Author: Staff reporter, Cape Argus, 27 February 2019
Volunteer pilot Prof. Frans Grotepas is retiring from the cockpit after 6 decades of volunteer flights.
Cape Town – The SA Red Cross Air Mercy Service (AMS) bid farewell to volunteer pilots Prof. Frans Grotepass and René de Wet who together have dedicated more than 60 years of their time to serve the community.
Grotepass and de Wet formed part of a volunteer group of fixed wing pilots who freely dedicates their time to fly an air ambulance service to save the lives of thousands of patients. While they will no longer be involved in flying they will still be involved with the organisation as advisors and Trustees, the organisation said.
The SA Red Cross Air Mercy Service (AMS) relies on a group of volunteer fixed wing pilots to transport critically ill and injured patients via the Pilatus PC 12 emergency air ambulance service. Prof. Frans (76), a Maxillo-facial Surgeon by profession and former Head of the Maxillo-facial Surgical Department at the University of Stellenbosch joined the AMS volunteer programme in 1980.
“I am going to miss the thinking and concentration in the cockpit; the late night phone calls for missions from the National Operations Centre (NOC). I have flown for AMS half my life, it sure has been a wonderful time, challenging at times but most rewarding serving the community,” said Grotepass.
René de Wet, currently one of the Trustees of the AMS joined the volunteer programme in 1999.
Air Mercy Services (AMS) volunteer pilots
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“I enjoyed my time here, all the accolades are difficult to accept. The camaraderie amongst the volunteers and staff of this organisation is amazing, it is my honour to be able to be part of an organisation with a higher purpose,” De Wet said.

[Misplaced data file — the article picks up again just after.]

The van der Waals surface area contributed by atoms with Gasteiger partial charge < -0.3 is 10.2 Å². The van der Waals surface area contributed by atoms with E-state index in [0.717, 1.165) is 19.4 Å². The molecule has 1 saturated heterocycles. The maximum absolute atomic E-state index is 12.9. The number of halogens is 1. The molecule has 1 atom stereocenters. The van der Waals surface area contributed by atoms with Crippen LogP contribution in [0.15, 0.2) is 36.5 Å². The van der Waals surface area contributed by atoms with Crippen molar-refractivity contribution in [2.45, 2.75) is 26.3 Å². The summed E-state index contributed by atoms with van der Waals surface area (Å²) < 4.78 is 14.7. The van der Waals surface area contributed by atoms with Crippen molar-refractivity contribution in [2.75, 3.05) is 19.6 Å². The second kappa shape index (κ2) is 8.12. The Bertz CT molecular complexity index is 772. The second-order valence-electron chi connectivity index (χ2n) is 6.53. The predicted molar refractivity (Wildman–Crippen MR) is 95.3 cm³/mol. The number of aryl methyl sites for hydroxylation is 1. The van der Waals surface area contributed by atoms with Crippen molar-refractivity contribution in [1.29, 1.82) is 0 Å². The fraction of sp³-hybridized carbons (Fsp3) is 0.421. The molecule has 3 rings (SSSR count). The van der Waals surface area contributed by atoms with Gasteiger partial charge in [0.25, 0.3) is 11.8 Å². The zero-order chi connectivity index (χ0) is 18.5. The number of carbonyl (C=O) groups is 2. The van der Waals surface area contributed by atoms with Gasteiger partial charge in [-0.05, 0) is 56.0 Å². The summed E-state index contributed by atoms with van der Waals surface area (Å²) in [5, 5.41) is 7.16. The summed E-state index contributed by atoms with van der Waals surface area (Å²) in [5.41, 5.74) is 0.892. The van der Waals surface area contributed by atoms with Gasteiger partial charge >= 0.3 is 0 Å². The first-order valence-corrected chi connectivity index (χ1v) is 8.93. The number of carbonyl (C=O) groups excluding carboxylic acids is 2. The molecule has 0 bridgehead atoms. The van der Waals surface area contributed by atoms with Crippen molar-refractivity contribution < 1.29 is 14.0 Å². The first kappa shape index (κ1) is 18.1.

The purpose of the AMS is to facilitate access to healthcare to those rendered most vulnerable by geographical, social or economic inequity, and in so doing, reduce vulnerability of at-risk communities and judiciously improve the quality of life.
The mission of the AMS is in support of state-run programmes, AMS will innovatively render rural outreach programmes, clinical training and development for stakeholders and emergency aero-medical/rescue services.
“We can only stand in admiration to Prof. Grotepass and René de Wet for their long standing commitment to fulfil the mission of the AMS to save the lives of those in need,” AMS chief executive Dr Philip Erasmus said.
“Captains we salute you, may your legacy continue to inspire those in our system and fellow South Africans to lead by the example you have set to serve our fellow man. I conclude in the words of Heber J Grant; When one is giving service for advancement of humanity, when one is working without money and without price, with no hope of earthly reward, there comes a real, genuine joy into the human heart. May we continue to walk in your footsteps to improve the quality of life of all,” he said.
This article originally appeared in the Cape Argus on 27 February 2019.